Donald Rumsfeld tweeted this missive shortly after the Benghazi incident last year. If one is to judge "American weakness" by Rumsfeld's standards, then he and President George W. Bush are the exemplars of failure in protecting our embassies.
The Daily Banter's Bob Cesca produced this astounding timeline of 13 separate incidents where U.S. consulates were attacked during President Bush's, and then Defense Secretary Donald Rumsfeld's, tenure.
The incidents below include all kinds of attacks — gunmen on bikes, suicide bombs, car bombs, gunmen shooting outside, and terrorists storming Consulate compounds similar to what happened in Benghazi. During each of those incidents Fox News was only supportive of the adminsitration's reactions and there were no calls for the removal of Secretary Condoleeza Rice.
The GOP and Fox's fixation on Benghazi is partisan propoganda. In some of these attacks the State Department had been forewarned about potential threats, unlike Benghazi. Instead of reporting the incident and the recent allegations from a whistleblower, Fox News is hacking together their own version of the events to further convolute the story's reality.
Check out the timeline of attacks on embassies and consulate compounds during Bush's tenure that received no similar fine-toothed-combing from Fox.
Five policemen were killed and 16 injured in the eastern Indian city of Calcutta because of an attack on the U.S. consulate by militant group Harkat-ul-Jihad al-Islami. American employees including the consul-general in Calcutta, Christopher Sandrolini, were unscathed, and those injured and killed were all Indians.
Twelve people died in an attack outside the U.S. consulate in Karachi when militants exploded a car bomb. A Taliban splinter group referred to as Al-Qanoon, or "The Law," claimed responsibility for the attacks that also injured 51 people. Two hired guards, a Marine, and five Pakistani staff members were among the injured in the attack that followed then Defense Secretary Donald Rumsfeld's visit to the country.
The U.S. consulate in Indonesia was attacked as part of the 'Bali bombings' on a devastating October night. While there were no fatalities at the consulate, seven Americans were among the 202 dead at the coordinated blasts inside a bar and outside a nightclub.
Gunmen rode up on a motorbike to the U.S. consulate's security checkpoints and rained gunfire killing two Pakistani police officers. One gunman arrested by paramilitary officers was found to have several rounds of ammunition prepared for what could have been a far more devastating attack.
The State Department had warned of a potential strike against the Saudi days before gunmen infiltrated the Al Hamra Oasis Village and two others killing 36 people and wounding 160. This was the most devastating attack on a State Department employees to occur under Bush. The Saudi government cracked down on terrorists group but that did not prevent another attack to occur a year later in Jeddah.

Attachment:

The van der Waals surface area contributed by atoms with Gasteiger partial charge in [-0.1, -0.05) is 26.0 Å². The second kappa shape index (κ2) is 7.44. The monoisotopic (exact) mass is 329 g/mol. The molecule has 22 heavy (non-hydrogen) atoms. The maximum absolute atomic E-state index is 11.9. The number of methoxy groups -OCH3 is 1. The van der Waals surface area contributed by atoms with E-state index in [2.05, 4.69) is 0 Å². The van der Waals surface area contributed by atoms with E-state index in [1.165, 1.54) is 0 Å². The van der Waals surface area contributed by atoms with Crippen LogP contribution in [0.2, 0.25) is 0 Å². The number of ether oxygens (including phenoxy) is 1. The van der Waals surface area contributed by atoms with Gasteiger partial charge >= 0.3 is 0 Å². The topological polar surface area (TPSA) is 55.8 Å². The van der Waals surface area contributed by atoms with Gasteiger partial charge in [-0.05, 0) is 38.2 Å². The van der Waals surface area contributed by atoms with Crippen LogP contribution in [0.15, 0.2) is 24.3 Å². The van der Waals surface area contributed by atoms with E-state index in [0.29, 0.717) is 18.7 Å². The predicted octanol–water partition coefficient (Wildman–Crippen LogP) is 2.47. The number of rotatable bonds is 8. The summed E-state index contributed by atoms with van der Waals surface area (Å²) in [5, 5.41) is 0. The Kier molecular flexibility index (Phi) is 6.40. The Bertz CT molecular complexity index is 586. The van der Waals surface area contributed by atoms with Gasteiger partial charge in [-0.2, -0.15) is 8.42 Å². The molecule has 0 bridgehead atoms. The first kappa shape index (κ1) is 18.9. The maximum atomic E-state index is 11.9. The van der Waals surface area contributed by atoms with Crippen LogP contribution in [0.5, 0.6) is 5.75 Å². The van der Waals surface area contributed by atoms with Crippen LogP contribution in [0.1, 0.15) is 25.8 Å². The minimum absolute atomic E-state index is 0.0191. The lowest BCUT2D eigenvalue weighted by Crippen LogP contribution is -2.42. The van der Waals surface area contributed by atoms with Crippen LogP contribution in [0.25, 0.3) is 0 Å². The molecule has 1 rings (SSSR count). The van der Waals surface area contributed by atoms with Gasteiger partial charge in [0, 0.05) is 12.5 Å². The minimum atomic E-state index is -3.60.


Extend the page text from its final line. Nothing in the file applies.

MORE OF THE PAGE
Two Uzbek security guards died in a bombing on the U.S. embassy in Tashkent days. Islamic Movement of Uzbekistan claimed responsibility of the bombing after 15 alleged Islamist militants went on trial.
Gunmen fought their way into the complex, reportedly taking 18 staff and visa applicants hostage for a short time before Saudi security forces stormed the building. The final dead counted four security guards, five staff, and three attackers. No Americans were among the dead.
U.S. Diplomat David Foy was specifically targeted in the third attack in as many years on the Karachi consulate compound. He was one of four people killed. The bomb occurred two days before President Bush was to visit Pakistan and also targeted the Marriot hotel in an upscale neighborhood of Karachi.
This was a planned and coordinated attack that nobody covered as more than a news item.
Gunmen yelling "Allahu akbar " - "God is great" - fired on Syrian security officers guarding the U.S. embassy. The gunmen used grenades, automatic weapons, car bombs, and a truck bomb and killed four people and wounded 13 others. Condoleezza Rice, then Secretary of State praised the Syrians that defended the U.S. employees: "the Syrians reacted to this attack in a way that helped to secure our people, and we very much appreciate that."
An antitank grenade was fired into the empty consulate building by leftist terrorist group Revolutionary Struggle angry at American foreign policy. Even though nobody was in the building at the time the attack was a blatant breach of security and showed enormous security loopholes.
Similar to the Greek attack, a mortar was fired at the U.S. embassy building killing 19 people and injuring 16. This was the second attempt at a similar mortar attack on the embassy. The first one missed the embassy and hit a girls' school next door.
Four attackers drove up to the high-walled compound of the U.S. Consulate and started shooting the security guards. The gun battle took the lives of three of the attackers but the fourth one drove off. No Americans were injured or killed.
An arsenal of weapons including rocket-propelled grenades and two car bombs were involved in the second attack on the embassy in seven months. Eighteen-year-old American Susan El-Baneh and her husband of three weeks died holding hands.